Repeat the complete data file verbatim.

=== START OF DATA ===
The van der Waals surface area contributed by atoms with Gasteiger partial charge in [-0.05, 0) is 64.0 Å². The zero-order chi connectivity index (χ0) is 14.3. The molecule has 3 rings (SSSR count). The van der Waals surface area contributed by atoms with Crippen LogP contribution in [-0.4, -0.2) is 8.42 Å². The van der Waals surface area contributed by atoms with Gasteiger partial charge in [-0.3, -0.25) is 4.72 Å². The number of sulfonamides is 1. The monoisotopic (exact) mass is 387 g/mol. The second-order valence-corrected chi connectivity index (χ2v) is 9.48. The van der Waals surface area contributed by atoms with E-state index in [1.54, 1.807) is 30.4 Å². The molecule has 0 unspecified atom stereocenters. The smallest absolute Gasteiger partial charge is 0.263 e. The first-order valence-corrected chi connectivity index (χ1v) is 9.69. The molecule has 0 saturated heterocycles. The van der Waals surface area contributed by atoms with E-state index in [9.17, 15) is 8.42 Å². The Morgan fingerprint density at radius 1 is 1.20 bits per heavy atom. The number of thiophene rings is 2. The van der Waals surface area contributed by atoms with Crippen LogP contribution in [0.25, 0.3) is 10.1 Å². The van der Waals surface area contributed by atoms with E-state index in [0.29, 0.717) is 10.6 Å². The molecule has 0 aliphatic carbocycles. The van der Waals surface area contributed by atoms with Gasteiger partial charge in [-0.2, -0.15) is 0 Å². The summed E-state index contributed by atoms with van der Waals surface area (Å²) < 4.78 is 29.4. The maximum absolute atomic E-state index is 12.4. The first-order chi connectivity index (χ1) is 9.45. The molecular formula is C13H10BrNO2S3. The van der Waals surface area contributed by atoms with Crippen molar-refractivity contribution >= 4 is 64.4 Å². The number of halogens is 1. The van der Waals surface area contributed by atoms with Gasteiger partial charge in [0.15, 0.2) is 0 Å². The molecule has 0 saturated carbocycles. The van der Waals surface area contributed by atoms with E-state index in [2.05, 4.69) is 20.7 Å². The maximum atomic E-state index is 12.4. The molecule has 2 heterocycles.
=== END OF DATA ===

The van der Waals surface area contributed by atoms with Gasteiger partial charge in [-0.05, 0) is 64.0 Å². The zero-order chi connectivity index (χ0) is 14.3. The molecule has 3 rings (SSSR count). The van der Waals surface area contributed by atoms with Crippen LogP contribution in [-0.4, -0.2) is 8.42 Å². The van der Waals surface area contributed by atoms with Gasteiger partial charge in [-0.3, -0.25) is 4.72 Å². The number of sulfonamides is 1. The monoisotopic (exact) mass is 387 g/mol. The second-order valence-corrected chi connectivity index (χ2v) is 9.48. The van der Waals surface area contributed by atoms with E-state index in [1.54, 1.807) is 30.4 Å². The molecule has 0 unspecified atom stereocenters. The smallest absolute Gasteiger partial charge is 0.263 e. The first-order valence-corrected chi connectivity index (χ1v) is 9.69. The molecule has 0 saturated heterocycles. The van der Waals surface area contributed by atoms with E-state index in [9.17, 15) is 8.42 Å². The Morgan fingerprint density at radius 1 is 1.20 bits per heavy atom. The number of thiophene rings is 2. The van der Waals surface area contributed by atoms with Crippen LogP contribution in [0.25, 0.3) is 10.1 Å². The van der Waals surface area contributed by atoms with E-state index in [0.29, 0.717) is 10.6 Å². The molecule has 0 aliphatic carbocycles. The van der Waals surface area contributed by atoms with Gasteiger partial charge in [-0.2, -0.15) is 0 Å². The summed E-state index contributed by atoms with van der Waals surface area (Å²) < 4.78 is 29.4. The maximum absolute atomic E-state index is 12.4. The first-order chi connectivity index (χ1) is 9.45. The molecular formula is C13H10BrNO2S3. The van der Waals surface area contributed by atoms with Crippen molar-refractivity contribution >= 4 is 64.4 Å². The number of halogens is 1. The van der Waals surface area contributed by atoms with Gasteiger partial charge in [0.15, 0.2) is 0 Å². The molecule has 0 saturated carbocycles. The van der Waals surface area contributed by atoms with E-state index in [2.05, 4.69) is 20.7 Å². The maximum atomic E-state index is 12.4. The molecule has 2 heterocycles.